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China Agri-Industries returns to profit in first half helped by ethanol
August 30, 2017 / 6:49 AM / 3 months ago

China Agri-Industries returns to profit in first half helped by ethanol

BEIJING (Reuters) - China Agri-Industries Holdings Ltd (0606.HK), a subsidiary of top Chinese grains trader COFCO, swung to profit in the first six months of the year, helped by a big jump in profitability in its ethanol and oilseeds segments.

The company - which processes grains including soybeans, corn, rice and wheat - said on Wednesday revenues rose 9 percent to HK$44.4 billion ($5.67 billion) while its net profit rose to HK$1.2 billion from a HK$292 million loss a year ago.

The turnaround came as operating profit at its Biochemical and Biofuel segment surged nearly five-fold to HK$754 million, driven by higher output of ethanol and better margins following a shift in government policy.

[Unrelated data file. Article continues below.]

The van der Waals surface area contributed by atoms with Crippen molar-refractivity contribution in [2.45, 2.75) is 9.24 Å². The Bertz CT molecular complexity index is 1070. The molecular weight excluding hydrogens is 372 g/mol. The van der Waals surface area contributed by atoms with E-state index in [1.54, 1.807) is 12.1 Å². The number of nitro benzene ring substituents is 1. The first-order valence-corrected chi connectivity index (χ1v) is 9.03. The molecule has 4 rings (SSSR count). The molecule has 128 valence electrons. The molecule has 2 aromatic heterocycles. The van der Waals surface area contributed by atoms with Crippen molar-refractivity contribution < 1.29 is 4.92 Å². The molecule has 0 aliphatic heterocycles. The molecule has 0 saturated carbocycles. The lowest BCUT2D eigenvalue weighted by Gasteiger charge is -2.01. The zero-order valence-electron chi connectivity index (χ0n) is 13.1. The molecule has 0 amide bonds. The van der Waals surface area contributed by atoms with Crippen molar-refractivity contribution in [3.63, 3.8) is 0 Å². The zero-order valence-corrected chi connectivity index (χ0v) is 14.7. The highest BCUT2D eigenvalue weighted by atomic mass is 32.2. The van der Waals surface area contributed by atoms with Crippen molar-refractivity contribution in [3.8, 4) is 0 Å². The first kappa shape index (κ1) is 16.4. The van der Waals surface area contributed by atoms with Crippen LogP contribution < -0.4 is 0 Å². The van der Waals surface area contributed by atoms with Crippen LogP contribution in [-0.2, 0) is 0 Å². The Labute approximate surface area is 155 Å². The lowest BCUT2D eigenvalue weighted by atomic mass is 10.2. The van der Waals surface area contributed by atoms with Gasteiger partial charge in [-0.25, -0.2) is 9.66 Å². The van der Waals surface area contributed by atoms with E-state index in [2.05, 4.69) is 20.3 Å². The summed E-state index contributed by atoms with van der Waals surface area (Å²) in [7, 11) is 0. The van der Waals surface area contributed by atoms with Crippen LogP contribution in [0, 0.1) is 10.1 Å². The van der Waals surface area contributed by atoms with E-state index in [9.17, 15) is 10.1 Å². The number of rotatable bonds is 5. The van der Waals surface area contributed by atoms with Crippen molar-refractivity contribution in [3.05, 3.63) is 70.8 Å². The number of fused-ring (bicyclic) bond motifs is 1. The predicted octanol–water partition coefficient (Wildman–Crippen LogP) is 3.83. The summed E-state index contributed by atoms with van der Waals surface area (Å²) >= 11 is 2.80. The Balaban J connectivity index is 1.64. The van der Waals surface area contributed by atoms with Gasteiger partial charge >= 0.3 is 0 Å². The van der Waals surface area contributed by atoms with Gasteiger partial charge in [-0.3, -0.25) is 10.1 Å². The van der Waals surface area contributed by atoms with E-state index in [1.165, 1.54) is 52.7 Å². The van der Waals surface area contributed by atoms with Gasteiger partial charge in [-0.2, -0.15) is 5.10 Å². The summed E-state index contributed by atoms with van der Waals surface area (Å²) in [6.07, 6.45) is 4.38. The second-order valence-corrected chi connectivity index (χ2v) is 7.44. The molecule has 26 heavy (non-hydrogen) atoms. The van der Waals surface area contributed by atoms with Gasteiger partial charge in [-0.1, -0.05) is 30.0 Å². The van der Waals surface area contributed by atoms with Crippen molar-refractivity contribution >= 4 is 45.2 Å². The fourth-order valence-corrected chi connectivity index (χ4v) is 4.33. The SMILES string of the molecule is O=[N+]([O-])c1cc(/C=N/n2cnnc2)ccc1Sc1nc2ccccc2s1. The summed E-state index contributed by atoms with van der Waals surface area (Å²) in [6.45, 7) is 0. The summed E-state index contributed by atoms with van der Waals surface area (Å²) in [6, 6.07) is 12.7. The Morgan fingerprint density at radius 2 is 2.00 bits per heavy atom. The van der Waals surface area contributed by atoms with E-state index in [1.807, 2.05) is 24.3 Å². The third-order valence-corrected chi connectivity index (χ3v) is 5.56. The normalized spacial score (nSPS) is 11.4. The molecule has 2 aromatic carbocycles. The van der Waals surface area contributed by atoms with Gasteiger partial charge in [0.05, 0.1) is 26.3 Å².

China dropped its support price for corn in 2016, slashing the cost of the grain which is a key raw material for ethanol. It also offered subsidies to encourage companies to buy more of the country’s large corn stockpiles.

At the same time, Beijing imposed anti-dumping tariffs on imports of distillers’ grains (DDGS), a byproduct of ethanol production, and hiked the tariffs on imports of the fuel, helping domestic ethanol producers.

“With the recovered crude oil prices and reduction in DDGS imports, the biofuel business was able to scale up and improve profitability,” China-Agri said in a filing.

The company also pointed to higher demand for sweeteners, and a stronger performance at its oilseeds processing segment, helped by improved sourcing and production despite sluggish demand for soybean oils and meals.

Abundant global grains supplies should help ease cost pressures in the second half, China-Agri said, but warned it would face fluctuating oilseed prices and the expiry of government subsidies for corn processors.

China-Agri's shares were up 1.1 percent in afternoon trade, in line with a firmer overall market .HSI.

Reporting by Dominique Patton; Editing by Richard Pullin

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